Unfair and insane
I read the articles in both papers dated May 14, regarding Anthony’s denial of reconsideration. I found your comment, “Our hearts go out to the family,” to be as disingenuous as my saying to you, “Let’s do lunch.”
After our meeting last month, I left your office in a state of total despair. When you informed me that you would “never forgive Anthony and neither would any of the victims,” I was shocked. I hadn’t come to see you seeking forgiveness, but as a parent in search of fairness.
You proceeded to tell me that our family had cost you a “ton of money” and that Anthony had “dodged a bullet”; apparently implying that Tomas Colver had taken a drug rap for him. I was already aware of your prior comment to Anthony’s father that he (Peter) would be an “old, old man before Anthony ever got out of prison.”
You say you are “satisfied” that Anthony’s sentence was “fair then and is fair now.” Regarding the Alps case, please explain to me how Tomas Colver’s two-year sentence versus Anthony’s nine-year sentence demonstrates any relative culpability.
Mr. Colver was an active participant and was much more than simply passively present at the robbery, since he worked at the Alps at the time and, but for his knowledge of the operation of the business and the personnel who worked there, the crime would not have been possible.
In the Twining Flats case, Nathan Morse and Anthony were both convicted of conspiracy to commit theft. Nathan served 83 days and received probation and Anthony received the maximum of three years. Tomas got less time for participating in an aggravated robbery than Anthony did for conspiracy to commit theft.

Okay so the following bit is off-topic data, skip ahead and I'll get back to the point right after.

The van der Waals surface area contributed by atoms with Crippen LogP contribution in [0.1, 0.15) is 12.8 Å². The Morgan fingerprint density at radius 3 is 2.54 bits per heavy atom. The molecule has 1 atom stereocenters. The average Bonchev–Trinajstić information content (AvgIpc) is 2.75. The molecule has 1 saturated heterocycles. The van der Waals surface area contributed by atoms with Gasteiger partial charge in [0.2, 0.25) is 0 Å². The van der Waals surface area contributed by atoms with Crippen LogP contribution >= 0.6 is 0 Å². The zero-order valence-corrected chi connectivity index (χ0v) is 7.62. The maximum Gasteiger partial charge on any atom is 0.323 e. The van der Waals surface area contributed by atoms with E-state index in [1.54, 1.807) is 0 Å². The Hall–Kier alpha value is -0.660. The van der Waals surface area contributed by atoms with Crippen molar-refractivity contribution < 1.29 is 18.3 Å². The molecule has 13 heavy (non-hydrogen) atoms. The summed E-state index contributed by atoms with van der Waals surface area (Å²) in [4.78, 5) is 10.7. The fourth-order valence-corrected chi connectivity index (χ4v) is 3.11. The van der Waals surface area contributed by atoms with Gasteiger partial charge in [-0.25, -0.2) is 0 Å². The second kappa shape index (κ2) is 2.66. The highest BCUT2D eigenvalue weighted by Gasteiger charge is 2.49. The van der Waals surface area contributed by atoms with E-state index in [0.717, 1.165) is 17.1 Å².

Why do you feel it’s fair that there was no reduction of Anthony’s sentence? NONE. Cody Wille put a gun to a clerk’s head and you supported a reduction of his three-year sentence to time served of 14 months with probation. You want Anthony to serve 144 months. That’s not fair, it’s insane.
Anthony deserved to be punished – he IS being punished. He has already served three years. We were not asking for his release tomorrow or next month or even next year, just something to keep the light at the end of the tunnel.
With no reduction in a 12-year sentence, Anthony will spend at least seven or eight more years behind bars. The Department of Corrections is not in the business of releasing inmates early. Its job is to keep them locked up, based on the length of their sentence.
They don’t care if they’ve been good little inmates. In case after case, parole is denied again and again because they haven’t served enough time. Time heals nothing. It’s what you do with the time. There are only limited opportunities within the Department of Corrections.
Who Anthony was in 1999 is not who he is today, and if you don’t care about his genuine remorse and his sincere desire to make amends to his victims and his community, then God help us all.
Your refusal to support any reduction in Anthony’s sentence speaks volumes. The sentencing was unfair then and it’s unfair now.
Ellen L. Rizzuto
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